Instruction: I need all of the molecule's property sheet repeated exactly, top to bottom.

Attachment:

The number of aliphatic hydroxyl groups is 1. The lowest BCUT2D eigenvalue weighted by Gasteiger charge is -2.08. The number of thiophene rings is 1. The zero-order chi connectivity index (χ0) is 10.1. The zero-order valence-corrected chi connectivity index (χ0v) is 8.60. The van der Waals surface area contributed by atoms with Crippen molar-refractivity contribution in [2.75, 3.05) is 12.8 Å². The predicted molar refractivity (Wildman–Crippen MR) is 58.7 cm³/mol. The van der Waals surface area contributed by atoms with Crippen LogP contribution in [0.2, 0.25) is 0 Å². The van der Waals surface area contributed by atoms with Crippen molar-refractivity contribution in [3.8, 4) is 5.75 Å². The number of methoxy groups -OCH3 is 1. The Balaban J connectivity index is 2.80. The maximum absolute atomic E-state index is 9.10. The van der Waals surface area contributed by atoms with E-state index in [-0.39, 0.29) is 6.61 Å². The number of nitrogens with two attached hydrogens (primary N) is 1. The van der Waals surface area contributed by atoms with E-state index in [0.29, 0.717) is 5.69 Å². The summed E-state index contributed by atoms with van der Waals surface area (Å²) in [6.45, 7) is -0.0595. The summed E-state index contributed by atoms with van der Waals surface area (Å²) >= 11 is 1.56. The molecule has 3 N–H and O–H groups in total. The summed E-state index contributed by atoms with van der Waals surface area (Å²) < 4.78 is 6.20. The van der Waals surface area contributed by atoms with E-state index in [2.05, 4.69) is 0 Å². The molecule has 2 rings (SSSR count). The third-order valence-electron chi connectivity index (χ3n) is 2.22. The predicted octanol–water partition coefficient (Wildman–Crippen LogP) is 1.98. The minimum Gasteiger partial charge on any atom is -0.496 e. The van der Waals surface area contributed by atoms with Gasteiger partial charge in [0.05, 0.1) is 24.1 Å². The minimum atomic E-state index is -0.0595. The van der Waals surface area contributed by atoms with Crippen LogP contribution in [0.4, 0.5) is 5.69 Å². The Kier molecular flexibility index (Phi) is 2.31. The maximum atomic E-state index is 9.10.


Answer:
The number of aliphatic hydroxyl groups is 1. The lowest BCUT2D eigenvalue weighted by Gasteiger charge is -2.08. The number of thiophene rings is 1. The zero-order chi connectivity index (χ0) is 10.1. The zero-order valence-corrected chi connectivity index (χ0v) is 8.60. The van der Waals surface area contributed by atoms with Crippen molar-refractivity contribution in [2.75, 3.05) is 12.8 Å². The predicted molar refractivity (Wildman–Crippen MR) is 58.7 cm³/mol. The van der Waals surface area contributed by atoms with Crippen LogP contribution in [0.2, 0.25) is 0 Å². The van der Waals surface area contributed by atoms with Crippen molar-refractivity contribution in [3.8, 4) is 5.75 Å². The number of methoxy groups -OCH3 is 1. The Balaban J connectivity index is 2.80. The maximum absolute atomic E-state index is 9.10. The van der Waals surface area contributed by atoms with E-state index in [-0.39, 0.29) is 6.61 Å². The number of nitrogens with two attached hydrogens (primary N) is 1. The van der Waals surface area contributed by atoms with E-state index in [0.29, 0.717) is 5.69 Å². The summed E-state index contributed by atoms with van der Waals surface area (Å²) in [6.45, 7) is -0.0595. The summed E-state index contributed by atoms with van der Waals surface area (Å²) >= 11 is 1.56. The molecule has 3 N–H and O–H groups in total. The summed E-state index contributed by atoms with van der Waals surface area (Å²) < 4.78 is 6.20. The van der Waals surface area contributed by atoms with E-state index in [2.05, 4.69) is 0 Å². The molecule has 2 rings (SSSR count). The third-order valence-electron chi connectivity index (χ3n) is 2.22. The predicted octanol–water partition coefficient (Wildman–Crippen LogP) is 1.98. The minimum Gasteiger partial charge on any atom is -0.496 e. The van der Waals surface area contributed by atoms with Gasteiger partial charge in [0.05, 0.1) is 24.1 Å². The minimum atomic E-state index is -0.0595. The van der Waals surface area contributed by atoms with Crippen LogP contribution in [0.4, 0.5) is 5.69 Å². The Kier molecular flexibility index (Phi) is 2.31. The maximum atomic E-state index is 9.10.